LSU AgCenter Targets Ukrainian Farmers

Linda Benedict  |  5/6/2005 7:19:11 PM

The LSU AgCenter is operating a program in Ukraine that is a model for how to run a successful educational effort in a country that was formerly part of the Soviet bloc. The program, “Improving Income of Private Ukrainian Agricultural Producers,” targets farmers with less than 250 hectares and household plot owners (HPOs). Much of the food consumed within the country is produced by this latter group, who use their yards and land near their homes for orchards, gardens and a few dairy cows.

The goals of the AgCenter project include helping the farmers and HPOs become more efficient, learn the latest technology and develop marketing skills.

Initial interest in Ukraine came about in the 1980s through the efforts of the AgCenter’s former chancellor, H. Rouse Caffey. This current project is directed by Lakshman Velupillai, director of International Programs. The heart of the program, though, is with Larry Brock, former county agent in St. Mary Parish, who is teaching the Ukrainians how an agricultural extension program can work.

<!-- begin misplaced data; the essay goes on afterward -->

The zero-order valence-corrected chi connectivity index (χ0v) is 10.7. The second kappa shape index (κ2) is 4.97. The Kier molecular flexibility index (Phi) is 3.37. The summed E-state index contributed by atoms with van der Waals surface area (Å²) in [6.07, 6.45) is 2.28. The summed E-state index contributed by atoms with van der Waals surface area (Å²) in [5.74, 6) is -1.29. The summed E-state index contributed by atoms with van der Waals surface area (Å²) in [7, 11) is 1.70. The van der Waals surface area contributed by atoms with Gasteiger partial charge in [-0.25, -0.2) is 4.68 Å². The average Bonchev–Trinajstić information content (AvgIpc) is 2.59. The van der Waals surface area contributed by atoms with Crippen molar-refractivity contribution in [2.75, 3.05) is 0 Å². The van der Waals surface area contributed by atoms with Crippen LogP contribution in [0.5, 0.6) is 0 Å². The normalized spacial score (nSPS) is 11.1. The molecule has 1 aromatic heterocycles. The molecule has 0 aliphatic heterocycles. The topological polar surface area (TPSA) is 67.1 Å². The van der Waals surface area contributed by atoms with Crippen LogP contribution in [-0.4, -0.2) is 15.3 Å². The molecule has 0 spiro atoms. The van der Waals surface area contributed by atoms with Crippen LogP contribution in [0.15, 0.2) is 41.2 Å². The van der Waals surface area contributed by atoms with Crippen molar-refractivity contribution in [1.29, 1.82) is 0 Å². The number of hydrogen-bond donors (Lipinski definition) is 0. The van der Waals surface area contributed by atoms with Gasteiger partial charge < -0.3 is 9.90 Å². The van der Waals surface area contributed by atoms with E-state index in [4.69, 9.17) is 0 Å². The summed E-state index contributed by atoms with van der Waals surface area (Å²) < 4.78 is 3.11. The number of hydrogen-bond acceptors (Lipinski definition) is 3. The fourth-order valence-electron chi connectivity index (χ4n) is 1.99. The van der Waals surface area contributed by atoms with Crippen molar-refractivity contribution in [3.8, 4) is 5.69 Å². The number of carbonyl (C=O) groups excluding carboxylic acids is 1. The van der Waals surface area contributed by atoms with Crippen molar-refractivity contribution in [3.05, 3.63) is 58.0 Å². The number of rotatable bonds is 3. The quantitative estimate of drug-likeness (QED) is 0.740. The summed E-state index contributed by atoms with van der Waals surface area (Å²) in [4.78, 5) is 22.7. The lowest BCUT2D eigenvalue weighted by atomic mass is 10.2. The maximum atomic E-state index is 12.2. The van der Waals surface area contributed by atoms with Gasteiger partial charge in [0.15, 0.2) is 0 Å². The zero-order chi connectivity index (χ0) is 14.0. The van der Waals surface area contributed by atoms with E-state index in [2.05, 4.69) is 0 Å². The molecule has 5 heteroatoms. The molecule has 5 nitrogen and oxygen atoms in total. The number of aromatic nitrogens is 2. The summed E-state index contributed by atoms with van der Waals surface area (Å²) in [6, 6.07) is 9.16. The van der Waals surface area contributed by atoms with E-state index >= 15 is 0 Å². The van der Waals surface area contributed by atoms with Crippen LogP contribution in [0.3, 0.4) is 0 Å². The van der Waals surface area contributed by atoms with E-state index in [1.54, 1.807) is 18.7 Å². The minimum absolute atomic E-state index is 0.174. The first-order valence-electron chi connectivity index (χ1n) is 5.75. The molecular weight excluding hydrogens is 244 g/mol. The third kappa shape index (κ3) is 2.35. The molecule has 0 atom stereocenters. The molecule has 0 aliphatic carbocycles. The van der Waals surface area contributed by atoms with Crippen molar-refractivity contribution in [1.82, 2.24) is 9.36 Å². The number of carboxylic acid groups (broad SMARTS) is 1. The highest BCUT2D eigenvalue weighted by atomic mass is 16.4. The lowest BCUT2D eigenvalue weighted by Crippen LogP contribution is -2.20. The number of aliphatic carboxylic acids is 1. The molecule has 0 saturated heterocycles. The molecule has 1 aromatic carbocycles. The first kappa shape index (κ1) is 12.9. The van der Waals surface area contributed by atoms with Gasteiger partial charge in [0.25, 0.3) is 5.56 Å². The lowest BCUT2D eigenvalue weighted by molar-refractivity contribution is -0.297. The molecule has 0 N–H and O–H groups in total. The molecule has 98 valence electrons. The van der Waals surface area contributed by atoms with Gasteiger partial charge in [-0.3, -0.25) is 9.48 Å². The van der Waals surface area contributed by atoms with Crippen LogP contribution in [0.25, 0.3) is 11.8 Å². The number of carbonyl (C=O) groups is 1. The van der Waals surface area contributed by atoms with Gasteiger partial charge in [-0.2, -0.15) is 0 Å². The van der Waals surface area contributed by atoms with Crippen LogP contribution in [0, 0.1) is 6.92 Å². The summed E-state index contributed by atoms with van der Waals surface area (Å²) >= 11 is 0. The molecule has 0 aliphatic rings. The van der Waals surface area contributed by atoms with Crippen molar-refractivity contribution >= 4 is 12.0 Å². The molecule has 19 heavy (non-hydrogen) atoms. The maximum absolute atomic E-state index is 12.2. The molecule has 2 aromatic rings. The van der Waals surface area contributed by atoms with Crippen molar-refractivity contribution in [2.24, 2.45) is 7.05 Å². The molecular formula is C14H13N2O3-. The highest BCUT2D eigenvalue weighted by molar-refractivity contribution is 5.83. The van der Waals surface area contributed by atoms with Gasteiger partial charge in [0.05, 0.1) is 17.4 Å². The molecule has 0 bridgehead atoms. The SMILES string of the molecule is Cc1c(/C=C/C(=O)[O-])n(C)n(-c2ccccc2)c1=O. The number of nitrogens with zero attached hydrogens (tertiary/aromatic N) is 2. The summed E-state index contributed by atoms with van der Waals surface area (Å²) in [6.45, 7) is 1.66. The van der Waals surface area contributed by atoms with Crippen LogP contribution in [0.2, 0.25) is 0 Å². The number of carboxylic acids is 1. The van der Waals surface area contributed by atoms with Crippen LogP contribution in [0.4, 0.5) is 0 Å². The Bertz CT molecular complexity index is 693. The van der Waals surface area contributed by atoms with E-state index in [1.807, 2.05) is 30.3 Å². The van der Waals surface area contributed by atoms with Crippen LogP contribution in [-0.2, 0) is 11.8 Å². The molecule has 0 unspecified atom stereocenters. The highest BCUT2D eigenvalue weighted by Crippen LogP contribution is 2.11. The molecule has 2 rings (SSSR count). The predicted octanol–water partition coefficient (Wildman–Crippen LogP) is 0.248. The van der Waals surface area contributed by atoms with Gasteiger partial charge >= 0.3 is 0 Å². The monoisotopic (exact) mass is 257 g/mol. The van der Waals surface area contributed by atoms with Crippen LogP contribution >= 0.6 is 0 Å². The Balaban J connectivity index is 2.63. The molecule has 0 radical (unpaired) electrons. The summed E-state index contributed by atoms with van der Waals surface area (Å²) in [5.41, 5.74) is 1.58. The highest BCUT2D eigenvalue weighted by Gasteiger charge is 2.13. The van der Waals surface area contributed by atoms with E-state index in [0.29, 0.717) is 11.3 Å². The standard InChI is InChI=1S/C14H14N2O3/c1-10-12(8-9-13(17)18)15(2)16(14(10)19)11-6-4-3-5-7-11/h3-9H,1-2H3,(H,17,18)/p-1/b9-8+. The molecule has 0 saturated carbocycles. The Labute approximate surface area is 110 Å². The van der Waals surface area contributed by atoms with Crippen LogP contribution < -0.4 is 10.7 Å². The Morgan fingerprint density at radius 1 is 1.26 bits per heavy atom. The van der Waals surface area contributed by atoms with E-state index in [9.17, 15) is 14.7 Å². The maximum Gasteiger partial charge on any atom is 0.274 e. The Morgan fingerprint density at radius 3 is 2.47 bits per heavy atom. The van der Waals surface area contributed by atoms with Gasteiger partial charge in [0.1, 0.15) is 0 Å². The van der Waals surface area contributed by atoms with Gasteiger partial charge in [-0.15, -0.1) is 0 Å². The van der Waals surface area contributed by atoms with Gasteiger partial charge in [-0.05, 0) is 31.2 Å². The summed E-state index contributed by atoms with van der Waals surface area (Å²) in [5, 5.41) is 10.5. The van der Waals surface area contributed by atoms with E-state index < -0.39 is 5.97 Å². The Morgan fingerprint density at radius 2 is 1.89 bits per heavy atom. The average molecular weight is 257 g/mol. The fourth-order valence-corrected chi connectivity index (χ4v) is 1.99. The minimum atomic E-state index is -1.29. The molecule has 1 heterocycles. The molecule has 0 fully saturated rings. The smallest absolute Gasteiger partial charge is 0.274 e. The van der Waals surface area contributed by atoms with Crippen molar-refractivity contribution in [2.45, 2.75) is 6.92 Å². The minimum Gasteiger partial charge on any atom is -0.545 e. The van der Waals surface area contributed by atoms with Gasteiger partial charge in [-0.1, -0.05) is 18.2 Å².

Brock lived in Ukraine, which is slightly larger than the state of Texas, for two and a half years, giving the project his full attention. With the renewal of the second phase of the current project on March 1, 2002, he spends from six weeks to eight weeks every quarter in the country. The U.S. Agency for International Development, which funds the project, is so pleased with the results so far that it has renewed this three-year phase for a record $3.2 million.

The LSU AgCenter’s project is headquartered in Vinnytsia, which is in the Vinnytsia oblast (province), but has expanded to two nearby oblasts.

Although Ukraine is a beautiful country with rolling hills and a picturesque landscape, the agricultural problems are immense. Conversion from state-run collective farms to privately run farms has been extremely difficult. Among the obstacles are that the farmers cannot get loans, equipment is expensive and hard to come by, and farmers cannot buy and sell land given to them as part of the breakup of the collective farms.

Linda Foster Benedict

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